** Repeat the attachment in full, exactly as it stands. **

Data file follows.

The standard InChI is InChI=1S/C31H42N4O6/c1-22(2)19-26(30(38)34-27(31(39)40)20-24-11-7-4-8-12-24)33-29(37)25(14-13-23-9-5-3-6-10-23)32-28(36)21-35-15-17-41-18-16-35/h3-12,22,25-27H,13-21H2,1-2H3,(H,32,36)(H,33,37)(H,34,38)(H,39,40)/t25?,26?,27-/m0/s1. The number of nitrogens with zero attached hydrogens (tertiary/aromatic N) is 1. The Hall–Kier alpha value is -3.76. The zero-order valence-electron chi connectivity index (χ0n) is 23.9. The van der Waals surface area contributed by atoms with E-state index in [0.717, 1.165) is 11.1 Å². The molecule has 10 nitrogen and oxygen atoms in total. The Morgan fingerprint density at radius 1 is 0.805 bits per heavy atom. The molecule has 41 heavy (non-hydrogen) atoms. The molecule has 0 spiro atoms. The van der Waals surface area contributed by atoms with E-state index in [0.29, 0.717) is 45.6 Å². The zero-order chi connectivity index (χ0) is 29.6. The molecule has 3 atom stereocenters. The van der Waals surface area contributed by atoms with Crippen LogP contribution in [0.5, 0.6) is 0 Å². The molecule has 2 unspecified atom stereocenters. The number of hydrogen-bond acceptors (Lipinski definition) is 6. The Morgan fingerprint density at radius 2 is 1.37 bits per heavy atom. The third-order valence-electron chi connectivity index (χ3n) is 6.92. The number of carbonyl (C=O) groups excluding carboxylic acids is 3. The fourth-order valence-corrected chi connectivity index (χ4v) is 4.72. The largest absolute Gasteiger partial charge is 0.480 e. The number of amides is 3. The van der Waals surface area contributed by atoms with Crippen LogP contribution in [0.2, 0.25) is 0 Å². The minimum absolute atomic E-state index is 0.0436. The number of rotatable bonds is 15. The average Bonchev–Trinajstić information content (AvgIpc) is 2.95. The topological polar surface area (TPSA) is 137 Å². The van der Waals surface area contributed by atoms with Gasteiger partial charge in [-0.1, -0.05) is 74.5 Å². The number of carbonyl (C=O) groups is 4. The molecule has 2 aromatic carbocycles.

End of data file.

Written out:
The standard InChI is InChI=1S/C31H42N4O6/c1-22(2)19-26(30(38)34-27(31(39)40)20-24-11-7-4-8-12-24)33-29(37)25(14-13-23-9-5-3-6-10-23)32-28(36)21-35-15-17-41-18-16-35/h3-12,22,25-27H,13-21H2,1-2H3,(H,32,36)(H,33,37)(H,34,38)(H,39,40)/t25?,26?,27-/m0/s1. The number of nitrogens with zero attached hydrogens (tertiary/aromatic N) is 1. The Hall–Kier alpha value is -3.76. The zero-order valence-electron chi connectivity index (χ0n) is 23.9. The van der Waals surface area contributed by atoms with E-state index in [0.717, 1.165) is 11.1 Å². The molecule has 10 nitrogen and oxygen atoms in total. The Morgan fingerprint density at radius 1 is 0.805 bits per heavy atom. The molecule has 41 heavy (non-hydrogen) atoms. The molecule has 0 spiro atoms. The van der Waals surface area contributed by atoms with E-state index in [0.29, 0.717) is 45.6 Å². The zero-order chi connectivity index (χ0) is 29.6. The molecule has 3 atom stereocenters. The van der Waals surface area contributed by atoms with Crippen LogP contribution in [0.5, 0.6) is 0 Å². The molecule has 2 unspecified atom stereocenters. The number of hydrogen-bond acceptors (Lipinski definition) is 6. The Morgan fingerprint density at radius 2 is 1.37 bits per heavy atom. The third-order valence-electron chi connectivity index (χ3n) is 6.92. The number of carbonyl (C=O) groups excluding carboxylic acids is 3. The fourth-order valence-corrected chi connectivity index (χ4v) is 4.72. The largest absolute Gasteiger partial charge is 0.480 e. The number of amides is 3. The van der Waals surface area contributed by atoms with Crippen LogP contribution in [0.2, 0.25) is 0 Å². The minimum absolute atomic E-state index is 0.0436. The number of rotatable bonds is 15. The average Bonchev–Trinajstić information content (AvgIpc) is 2.95. The topological polar surface area (TPSA) is 137 Å². The van der Waals surface area contributed by atoms with Gasteiger partial charge in [-0.1, -0.05) is 74.5 Å². The number of carbonyl (C=O) groups is 4. The molecule has 2 aromatic carbocycles.